June 3, 2011 3 Comments
Max Horkheimer and Theodore W. Adorno, key figures of the Frankfurt School of Marxist Critical Theory, wrote in their landmark work, “Dialectic of Enlightenment,” that “myth is already enlightenment, and enlightenment reverts to mythology.”1 By this, the authors mean that the historical progression of the enlightenment tradition has actually subverted its original intentions of, as Francis Bacon wrote, making man the sovereign of nature, and has actually produced the opposite: barbarity and domination of the social nature in fascism and Stalinism.2 In response to this, later Frankfurt School writer, Jurgen Habermas, responds to Horkheimer and Adorno with an interesting counter-critique. The purpose of this paper will be to examine Horkheimer and Adorno’s criticism of enlightenment and Habermas’ response.
The project that Horkeimer and Adorno engage in is correctly titled an “immanent critique”; called by Habermas “ideology critique.” This type of critique arises out of Kant and Hegel. In this approach, a system, or ideology is investigated internally to see whether its presuppositions are consistent with one another. If they are not, then the system is considered self-refuting. Thus, Horkheimer and Adorno make the case that the enlightenment tradition fails the test, and the inheritors of the enlightenment tradition, namely the Vienna Circle positivists and nominalists, are involved in promulgating a self-destructive, self-refuting ideology.3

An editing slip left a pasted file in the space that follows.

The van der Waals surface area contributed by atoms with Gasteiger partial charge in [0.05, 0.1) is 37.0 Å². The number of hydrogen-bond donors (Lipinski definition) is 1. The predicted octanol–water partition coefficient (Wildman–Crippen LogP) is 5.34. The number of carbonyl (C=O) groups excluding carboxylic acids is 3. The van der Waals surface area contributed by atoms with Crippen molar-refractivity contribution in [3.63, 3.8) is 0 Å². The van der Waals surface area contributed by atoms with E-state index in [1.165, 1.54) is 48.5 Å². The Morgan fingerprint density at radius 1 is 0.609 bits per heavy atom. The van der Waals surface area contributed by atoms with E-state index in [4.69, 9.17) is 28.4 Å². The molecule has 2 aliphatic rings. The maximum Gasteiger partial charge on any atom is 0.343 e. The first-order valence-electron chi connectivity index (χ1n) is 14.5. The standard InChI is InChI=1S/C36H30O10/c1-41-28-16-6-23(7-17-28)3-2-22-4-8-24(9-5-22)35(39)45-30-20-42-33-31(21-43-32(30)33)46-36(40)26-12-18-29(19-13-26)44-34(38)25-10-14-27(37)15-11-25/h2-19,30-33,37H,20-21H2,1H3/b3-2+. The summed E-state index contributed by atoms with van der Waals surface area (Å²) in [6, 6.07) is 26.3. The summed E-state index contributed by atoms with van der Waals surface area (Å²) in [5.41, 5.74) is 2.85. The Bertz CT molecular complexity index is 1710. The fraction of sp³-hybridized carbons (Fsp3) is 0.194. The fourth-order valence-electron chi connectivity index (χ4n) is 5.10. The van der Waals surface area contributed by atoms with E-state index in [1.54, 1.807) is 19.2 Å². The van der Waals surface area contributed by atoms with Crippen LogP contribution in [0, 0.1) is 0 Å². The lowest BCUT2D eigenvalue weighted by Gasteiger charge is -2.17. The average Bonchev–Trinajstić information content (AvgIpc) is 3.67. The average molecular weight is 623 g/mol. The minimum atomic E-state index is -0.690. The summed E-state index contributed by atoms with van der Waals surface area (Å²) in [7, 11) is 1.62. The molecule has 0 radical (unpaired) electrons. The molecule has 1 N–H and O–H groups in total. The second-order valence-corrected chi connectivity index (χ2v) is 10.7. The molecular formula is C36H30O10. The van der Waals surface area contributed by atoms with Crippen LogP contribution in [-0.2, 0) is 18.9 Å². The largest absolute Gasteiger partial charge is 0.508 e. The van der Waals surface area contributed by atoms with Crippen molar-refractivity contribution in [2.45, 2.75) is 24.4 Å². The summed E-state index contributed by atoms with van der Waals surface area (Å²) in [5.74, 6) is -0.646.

Horkheimer and Adorno set forth their case in the essay, “The Concept of Enlightenment.” They hold that enlightenment thinking has displayed a couple major motifs: demythologizing the natural world through knowledge and control, dominating that demythologized nature through autonomous, instrumental reason. These motifs are inter-connected, and actually interact and affect one another in a dialectical fashion.
First, they argue that the enlightenment tradition has, from mankind’s beginning, been bound up with myth. A study of the social evolution of ancient societies demonstrates, according to Horkheimer and Adorno, myth actually arises as a response to mystery and the domination of man by the natural world. Thus, one can see in the earliest known human societies the mythological scheme actually produces a kind of classification, a seeking for origins, and reductionism, though not self-consciously. In other words, just like enlightenment, “myth seeks to explain.”4Enlightenment, however, since Bacon, Kant, Hume, and up to the positivists, has failed to recognize this dialectical relationship. Instead, For the Enlightenment, anything which cannot be resolved into numbers, and ultimately into one, is illusion; modern positivism consigns it to poetry. Unity remains the watchword from Parmenides to Russell. All gods and qualities must be destroyed.5